Health Care in the Realm of Social Media

In light of social media, relationships between patients and providers have seemed to improve for the better. In this new era of technology, there is potential for relevant and authentic communication between the health care field and patients. There are those in the health care system who recognize these advantages and are willing to recruit individuals who will support and positively advertise their services.

Today, and increasing number of people use technology to direct health care concerns. According to the Pew Research Center, one in three American adults use online websites to help with medical issues. Also, according to Mediabistro, 45% of consumers look up reviews for health care providers treatments and products, 23% of users on social media follow friends’ experiences or updates. With all these increasing stats about social media directing patients decisions on health care, it is interesting that only 26% of all hospitals in the United States participate in social media.


Here are some pointers about social media and health care from experts:

  • Social media is changing the patient communication model:
    • Social media is giving a voice to those who feel voiceless by the health care system
    • It demonstrates that there is a small percentage of patients who want to become part of the overall health care system
    • It displays consumer’s demand for transparency from health care providers
      • Individuals trust doctors (relationships) more than hospitals, health insurances, or drug companies (systems) on social media sites
    • The number of doctors participating on social media is still relatively small compared to the number of practicing physicians
  • Accountable steps health care providers can take to address and rectify mistakes:
    • Once a mistake is identified, act decisively to correct it
    • Avoid using social media to communicate with patients about sensitive issues, even if it is a private message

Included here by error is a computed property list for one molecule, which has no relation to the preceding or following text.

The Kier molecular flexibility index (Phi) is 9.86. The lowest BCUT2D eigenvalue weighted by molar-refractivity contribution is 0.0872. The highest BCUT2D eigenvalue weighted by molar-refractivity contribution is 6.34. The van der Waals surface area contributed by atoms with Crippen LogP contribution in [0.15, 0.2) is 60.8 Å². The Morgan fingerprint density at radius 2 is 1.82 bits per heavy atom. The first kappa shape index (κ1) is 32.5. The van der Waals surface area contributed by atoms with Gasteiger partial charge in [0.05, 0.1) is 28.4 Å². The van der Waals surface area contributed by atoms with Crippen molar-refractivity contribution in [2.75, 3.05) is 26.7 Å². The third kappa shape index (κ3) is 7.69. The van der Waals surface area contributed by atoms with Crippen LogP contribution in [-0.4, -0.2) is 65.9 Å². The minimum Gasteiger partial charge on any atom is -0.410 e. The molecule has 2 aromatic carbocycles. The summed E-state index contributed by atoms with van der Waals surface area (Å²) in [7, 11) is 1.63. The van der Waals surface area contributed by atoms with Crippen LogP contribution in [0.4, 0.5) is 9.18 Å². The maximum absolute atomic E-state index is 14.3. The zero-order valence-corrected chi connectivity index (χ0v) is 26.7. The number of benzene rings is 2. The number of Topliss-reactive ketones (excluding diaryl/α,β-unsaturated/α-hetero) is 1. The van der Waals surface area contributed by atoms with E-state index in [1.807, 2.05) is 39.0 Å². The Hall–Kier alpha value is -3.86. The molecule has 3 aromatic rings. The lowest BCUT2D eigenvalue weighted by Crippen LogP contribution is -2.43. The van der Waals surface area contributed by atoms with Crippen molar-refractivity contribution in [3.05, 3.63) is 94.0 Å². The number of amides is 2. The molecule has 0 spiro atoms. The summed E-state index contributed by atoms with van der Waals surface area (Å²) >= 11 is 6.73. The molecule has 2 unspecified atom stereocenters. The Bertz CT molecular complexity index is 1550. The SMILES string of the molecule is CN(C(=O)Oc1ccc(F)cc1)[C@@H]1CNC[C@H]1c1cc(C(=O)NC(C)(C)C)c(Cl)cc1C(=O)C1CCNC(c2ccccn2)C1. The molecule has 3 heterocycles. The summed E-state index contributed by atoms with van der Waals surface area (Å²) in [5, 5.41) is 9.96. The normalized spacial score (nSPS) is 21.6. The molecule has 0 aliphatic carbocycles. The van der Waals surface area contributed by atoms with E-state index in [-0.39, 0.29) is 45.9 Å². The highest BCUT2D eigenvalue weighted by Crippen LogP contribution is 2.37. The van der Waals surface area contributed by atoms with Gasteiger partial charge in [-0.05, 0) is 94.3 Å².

• Use social media in communications with staff and community
  • Why transparency is important:
    • The increasing demand for patient groups to play more meaningful roles in patient/provider relationship
    • Social media has shifted patient empowerment from individuals to groups
    • Access to information becomes easier the stronger the relationship is between patient and provider. Many providers are not adequately prepared to deal with information requests because of the barriers of HIPPA laws and malpractice claims
    • The presence of health care providers on social media still remains significantly low
  • Hospital preparedness to address positive/negative patient social media communication:
    • Depends on the hospital
      • Larger hospitals usually have the staffing and resources to address positive and negative comments posted by patients in a timely manner
      • Smaller hospitals usually do not have the staff or resources to have a social media action plan


We need to have a plan to determine how to deal with social media communication, including all realistic scenarios. This is critical to effective and timely responses. This new social environment, which can create new issues for health care systems, is not going away anytime soon.

Hospitals can be proactive by:

  • Creating a culture of accountability that is collective for the health care system
  • Helping bring a community of people who will advocate on the health care system’s behalf because of the benefits it brings to the community
  • Making a commitment in messaging: making a systematic approach to communicating through social media
  • Having definitive goals before starting any campaign on social media